When Apple announced a test of a new tool aimed at combating child exploitation last month, it made headlines — and not in a good way. The feature’s potential privacy implications were quickly decried by critics, and Apple is now taking a long break before moving forward with its plans.
The company announced on Friday that it will take a break from testing the tool in order to gather more feedback and make improvements.
The plan revolves around a new system that, if implemented, will scan iOS devices and iCloud photos for images of child abuse. It includes a new opt-in feature that will warn minors and their parents about sexually explicit image attachments in iMessage and blur them.
“Last month we announced plans for features intended to help protect children from predators who use communication tools to recruit and exploit them, and limit the spread of Child Sexual Abuse Material,” the company said. “Based on feedback from customers, advocacy groups, researchers and others, we have decided to take additional time over the coming months to collect input and make improvements before releasing these critically important child safety features.”
Last month, Apple held a series of press calls to explain the planned tool, emphasizing that consumers’ privacy would be protected because the tool would convert photos on iPhones and iPads into unreadable hashes, or complex numbers, which would be stored on user devices. Once the photos were uploaded to Apple’s iCloud storage service, those numbers would be matched against a database of hashes provided by the National Center for Missing and Exploited Children (NCMEC). (Apple later stated that other organizations, in addition to NCMEC, would be involved.)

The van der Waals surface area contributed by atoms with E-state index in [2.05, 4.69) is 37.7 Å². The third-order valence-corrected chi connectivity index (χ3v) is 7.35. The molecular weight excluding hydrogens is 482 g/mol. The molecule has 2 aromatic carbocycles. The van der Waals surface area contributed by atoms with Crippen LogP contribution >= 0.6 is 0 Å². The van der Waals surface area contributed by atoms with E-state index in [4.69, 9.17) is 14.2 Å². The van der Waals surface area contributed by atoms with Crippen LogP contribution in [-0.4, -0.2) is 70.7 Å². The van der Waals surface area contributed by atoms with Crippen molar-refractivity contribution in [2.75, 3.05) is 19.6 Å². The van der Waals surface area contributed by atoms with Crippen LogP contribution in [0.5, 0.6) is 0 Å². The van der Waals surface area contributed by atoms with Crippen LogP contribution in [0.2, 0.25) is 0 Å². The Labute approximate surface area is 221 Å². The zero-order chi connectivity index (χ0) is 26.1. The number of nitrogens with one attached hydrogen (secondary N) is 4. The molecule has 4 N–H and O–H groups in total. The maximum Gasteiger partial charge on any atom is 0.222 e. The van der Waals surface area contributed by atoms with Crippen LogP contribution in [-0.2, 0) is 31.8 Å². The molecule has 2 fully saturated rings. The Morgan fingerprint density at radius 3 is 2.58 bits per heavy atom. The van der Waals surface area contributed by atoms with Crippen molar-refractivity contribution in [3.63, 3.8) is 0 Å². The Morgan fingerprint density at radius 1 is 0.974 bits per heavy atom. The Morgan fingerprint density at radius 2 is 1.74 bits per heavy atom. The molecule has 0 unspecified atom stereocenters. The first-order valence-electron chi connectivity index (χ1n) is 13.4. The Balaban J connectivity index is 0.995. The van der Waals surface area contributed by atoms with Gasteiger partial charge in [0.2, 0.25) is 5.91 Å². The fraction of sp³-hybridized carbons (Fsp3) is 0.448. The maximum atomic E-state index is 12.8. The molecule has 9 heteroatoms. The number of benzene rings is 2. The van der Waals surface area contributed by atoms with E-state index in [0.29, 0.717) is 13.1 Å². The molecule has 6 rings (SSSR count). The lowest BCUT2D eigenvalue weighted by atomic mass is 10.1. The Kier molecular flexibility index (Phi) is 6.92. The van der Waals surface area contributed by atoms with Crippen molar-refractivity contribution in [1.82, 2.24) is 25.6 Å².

Apple’s review team would be notified only after a certain number of hashes matched the NCMEC’s photos, allowing it to decrypt the information, disable the user’s account, and alert NCMEC, which could inform law enforcement about the existence of potentially abusive images.
Many child safety and security experts applauded the plan’s goal, recognizing a company’s ethical responsibilities and obligations regarding the products and services it creates. However, they warned that the efforts could jeopardize people’s privacy.
“When people hear that Apple is ‘searching’ for child sexual abuse materials (CSAM) on end user phones they immediately jump to thoughts of Big Brother and ‘1984,’” Ryan O’Leary, research manager of privacy and legal technology at market research firm IDC, told CNN Business last month. “This is a very nuanced issue and one that on its face can seem quite scary or intrusive.”